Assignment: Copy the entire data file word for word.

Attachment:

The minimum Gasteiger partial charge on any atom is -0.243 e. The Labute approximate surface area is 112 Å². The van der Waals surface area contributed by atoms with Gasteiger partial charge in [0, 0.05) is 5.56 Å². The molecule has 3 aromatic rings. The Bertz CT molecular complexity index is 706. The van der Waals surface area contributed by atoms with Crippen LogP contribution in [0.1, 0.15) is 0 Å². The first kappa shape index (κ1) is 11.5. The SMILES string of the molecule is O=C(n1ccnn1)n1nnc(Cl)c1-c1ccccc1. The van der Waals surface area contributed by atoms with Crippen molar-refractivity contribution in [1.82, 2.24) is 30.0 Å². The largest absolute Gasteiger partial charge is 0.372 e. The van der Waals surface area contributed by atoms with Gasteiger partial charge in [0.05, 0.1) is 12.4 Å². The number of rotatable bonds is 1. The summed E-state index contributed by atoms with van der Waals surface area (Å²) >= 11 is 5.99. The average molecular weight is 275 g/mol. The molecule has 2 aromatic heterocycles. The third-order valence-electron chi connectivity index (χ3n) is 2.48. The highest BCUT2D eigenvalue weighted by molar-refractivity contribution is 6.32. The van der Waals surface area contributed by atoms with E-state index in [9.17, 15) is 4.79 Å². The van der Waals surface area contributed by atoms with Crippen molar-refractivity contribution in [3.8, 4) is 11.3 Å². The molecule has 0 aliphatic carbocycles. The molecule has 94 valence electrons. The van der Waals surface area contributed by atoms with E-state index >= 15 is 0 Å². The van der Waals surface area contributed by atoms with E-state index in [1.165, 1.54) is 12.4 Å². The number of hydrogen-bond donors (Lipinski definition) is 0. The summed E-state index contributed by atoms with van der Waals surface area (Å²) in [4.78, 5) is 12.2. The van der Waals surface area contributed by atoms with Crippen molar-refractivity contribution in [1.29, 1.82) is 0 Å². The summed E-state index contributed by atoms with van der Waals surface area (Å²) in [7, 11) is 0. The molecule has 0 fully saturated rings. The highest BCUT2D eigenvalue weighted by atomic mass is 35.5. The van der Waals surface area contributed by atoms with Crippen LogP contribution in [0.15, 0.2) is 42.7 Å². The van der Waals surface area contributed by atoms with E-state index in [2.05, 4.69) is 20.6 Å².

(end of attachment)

The minimum Gasteiger partial charge on any atom is -0.243 e. The Labute approximate surface area is 112 Å². The van der Waals surface area contributed by atoms with Gasteiger partial charge in [0, 0.05) is 5.56 Å². The molecule has 3 aromatic rings. The Bertz CT molecular complexity index is 706. The van der Waals surface area contributed by atoms with Crippen LogP contribution in [0.1, 0.15) is 0 Å². The first kappa shape index (κ1) is 11.5. The SMILES string of the molecule is O=C(n1ccnn1)n1nnc(Cl)c1-c1ccccc1. The van der Waals surface area contributed by atoms with Crippen molar-refractivity contribution in [1.82, 2.24) is 30.0 Å². The largest absolute Gasteiger partial charge is 0.372 e. The van der Waals surface area contributed by atoms with Gasteiger partial charge in [0.05, 0.1) is 12.4 Å². The number of rotatable bonds is 1. The summed E-state index contributed by atoms with van der Waals surface area (Å²) >= 11 is 5.99. The average molecular weight is 275 g/mol. The molecule has 2 aromatic heterocycles. The third-order valence-electron chi connectivity index (χ3n) is 2.48. The highest BCUT2D eigenvalue weighted by molar-refractivity contribution is 6.32. The van der Waals surface area contributed by atoms with E-state index in [9.17, 15) is 4.79 Å². The van der Waals surface area contributed by atoms with Crippen molar-refractivity contribution in [3.8, 4) is 11.3 Å². The molecule has 0 aliphatic carbocycles. The molecule has 94 valence electrons. The van der Waals surface area contributed by atoms with E-state index >= 15 is 0 Å². The van der Waals surface area contributed by atoms with E-state index in [1.165, 1.54) is 12.4 Å². The number of hydrogen-bond donors (Lipinski definition) is 0. The summed E-state index contributed by atoms with van der Waals surface area (Å²) in [4.78, 5) is 12.2. The van der Waals surface area contributed by atoms with Crippen molar-refractivity contribution in [1.29, 1.82) is 0 Å². The summed E-state index contributed by atoms with van der Waals surface area (Å²) in [7, 11) is 0. The molecule has 0 fully saturated rings. The highest BCUT2D eigenvalue weighted by atomic mass is 35.5. The van der Waals surface area contributed by atoms with Crippen LogP contribution in [0.15, 0.2) is 42.7 Å². The van der Waals surface area contributed by atoms with E-state index in [2.05, 4.69) is 20.6 Å².